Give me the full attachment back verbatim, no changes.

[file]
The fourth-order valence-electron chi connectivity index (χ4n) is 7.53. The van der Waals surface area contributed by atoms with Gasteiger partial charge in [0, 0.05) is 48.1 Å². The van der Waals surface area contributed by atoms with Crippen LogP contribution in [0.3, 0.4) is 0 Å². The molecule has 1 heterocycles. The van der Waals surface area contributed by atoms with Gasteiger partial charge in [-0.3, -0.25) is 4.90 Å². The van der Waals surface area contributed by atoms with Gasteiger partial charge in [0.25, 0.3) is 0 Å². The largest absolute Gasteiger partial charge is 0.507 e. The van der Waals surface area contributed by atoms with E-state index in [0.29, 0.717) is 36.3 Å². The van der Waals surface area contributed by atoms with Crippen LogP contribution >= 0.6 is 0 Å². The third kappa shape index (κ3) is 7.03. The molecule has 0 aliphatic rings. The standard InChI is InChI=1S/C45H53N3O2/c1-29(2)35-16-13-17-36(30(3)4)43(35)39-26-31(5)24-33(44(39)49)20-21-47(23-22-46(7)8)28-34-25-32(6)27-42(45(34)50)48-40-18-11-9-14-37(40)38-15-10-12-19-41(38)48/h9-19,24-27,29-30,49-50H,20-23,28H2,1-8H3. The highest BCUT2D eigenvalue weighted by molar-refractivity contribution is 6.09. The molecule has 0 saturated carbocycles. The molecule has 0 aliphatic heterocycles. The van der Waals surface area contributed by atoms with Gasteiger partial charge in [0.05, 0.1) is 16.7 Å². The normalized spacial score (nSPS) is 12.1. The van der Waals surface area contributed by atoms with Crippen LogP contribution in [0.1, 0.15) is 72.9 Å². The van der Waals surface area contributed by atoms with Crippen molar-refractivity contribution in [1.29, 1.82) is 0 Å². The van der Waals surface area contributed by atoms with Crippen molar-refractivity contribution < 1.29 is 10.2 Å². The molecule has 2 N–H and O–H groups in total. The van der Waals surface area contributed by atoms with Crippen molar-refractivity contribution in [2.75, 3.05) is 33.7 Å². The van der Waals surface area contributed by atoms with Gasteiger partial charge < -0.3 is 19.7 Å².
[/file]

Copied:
The fourth-order valence-electron chi connectivity index (χ4n) is 7.53. The van der Waals surface area contributed by atoms with Gasteiger partial charge in [0, 0.05) is 48.1 Å². The van der Waals surface area contributed by atoms with Crippen LogP contribution in [0.3, 0.4) is 0 Å². The molecule has 1 heterocycles. The van der Waals surface area contributed by atoms with Gasteiger partial charge in [-0.3, -0.25) is 4.90 Å². The van der Waals surface area contributed by atoms with Gasteiger partial charge in [0.25, 0.3) is 0 Å². The largest absolute Gasteiger partial charge is 0.507 e. The van der Waals surface area contributed by atoms with E-state index in [0.29, 0.717) is 36.3 Å². The van der Waals surface area contributed by atoms with Crippen LogP contribution >= 0.6 is 0 Å². The third kappa shape index (κ3) is 7.03. The molecule has 0 aliphatic rings. The standard InChI is InChI=1S/C45H53N3O2/c1-29(2)35-16-13-17-36(30(3)4)43(35)39-26-31(5)24-33(44(39)49)20-21-47(23-22-46(7)8)28-34-25-32(6)27-42(45(34)50)48-40-18-11-9-14-37(40)38-15-10-12-19-41(38)48/h9-19,24-27,29-30,49-50H,20-23,28H2,1-8H3. The highest BCUT2D eigenvalue weighted by molar-refractivity contribution is 6.09. The molecule has 0 saturated carbocycles. The molecule has 0 aliphatic heterocycles. The van der Waals surface area contributed by atoms with Gasteiger partial charge in [0.05, 0.1) is 16.7 Å². The normalized spacial score (nSPS) is 12.1. The van der Waals surface area contributed by atoms with Crippen LogP contribution in [0.1, 0.15) is 72.9 Å². The van der Waals surface area contributed by atoms with Crippen molar-refractivity contribution in [1.29, 1.82) is 0 Å². The van der Waals surface area contributed by atoms with Crippen molar-refractivity contribution < 1.29 is 10.2 Å². The molecule has 2 N–H and O–H groups in total. The van der Waals surface area contributed by atoms with Crippen molar-refractivity contribution in [2.75, 3.05) is 33.7 Å². The van der Waals surface area contributed by atoms with Gasteiger partial charge < -0.3 is 19.7 Å².